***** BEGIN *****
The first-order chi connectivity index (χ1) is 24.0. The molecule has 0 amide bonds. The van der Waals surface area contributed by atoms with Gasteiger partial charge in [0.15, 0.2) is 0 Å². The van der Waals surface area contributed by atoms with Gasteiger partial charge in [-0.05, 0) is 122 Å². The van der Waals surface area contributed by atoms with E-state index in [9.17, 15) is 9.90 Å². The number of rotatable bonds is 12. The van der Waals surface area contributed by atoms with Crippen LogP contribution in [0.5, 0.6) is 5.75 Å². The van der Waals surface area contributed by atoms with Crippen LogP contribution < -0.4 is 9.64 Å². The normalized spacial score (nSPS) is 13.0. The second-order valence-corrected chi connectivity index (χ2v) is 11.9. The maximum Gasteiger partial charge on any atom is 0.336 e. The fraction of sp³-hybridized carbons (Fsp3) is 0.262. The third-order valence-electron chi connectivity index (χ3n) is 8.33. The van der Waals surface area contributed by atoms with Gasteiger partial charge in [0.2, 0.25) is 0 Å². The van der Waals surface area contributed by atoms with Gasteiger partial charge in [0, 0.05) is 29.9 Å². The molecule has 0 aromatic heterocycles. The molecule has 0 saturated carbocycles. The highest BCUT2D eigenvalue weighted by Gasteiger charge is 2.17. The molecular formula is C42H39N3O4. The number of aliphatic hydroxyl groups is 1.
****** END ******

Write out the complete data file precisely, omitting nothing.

The first-order chi connectivity index (χ1) is 24.0. The molecule has 0 amide bonds. The van der Waals surface area contributed by atoms with Gasteiger partial charge in [0.15, 0.2) is 0 Å². The van der Waals surface area contributed by atoms with Gasteiger partial charge in [-0.05, 0) is 122 Å². The van der Waals surface area contributed by atoms with E-state index in [9.17, 15) is 9.90 Å². The number of rotatable bonds is 12. The van der Waals surface area contributed by atoms with Crippen LogP contribution in [0.5, 0.6) is 5.75 Å². The van der Waals surface area contributed by atoms with Crippen LogP contribution < -0.4 is 9.64 Å². The normalized spacial score (nSPS) is 13.0. The second-order valence-corrected chi connectivity index (χ2v) is 11.9. The maximum Gasteiger partial charge on any atom is 0.336 e. The fraction of sp³-hybridized carbons (Fsp3) is 0.262. The third-order valence-electron chi connectivity index (χ3n) is 8.33. The van der Waals surface area contributed by atoms with Gasteiger partial charge in [0.2, 0.25) is 0 Å². The van der Waals surface area contributed by atoms with Gasteiger partial charge in [0, 0.05) is 29.9 Å². The molecule has 0 aromatic heterocycles. The molecule has 0 saturated carbocycles. The highest BCUT2D eigenvalue weighted by Gasteiger charge is 2.17. The molecular formula is C42H39N3O4. The number of aliphatic hydroxyl groups is 1.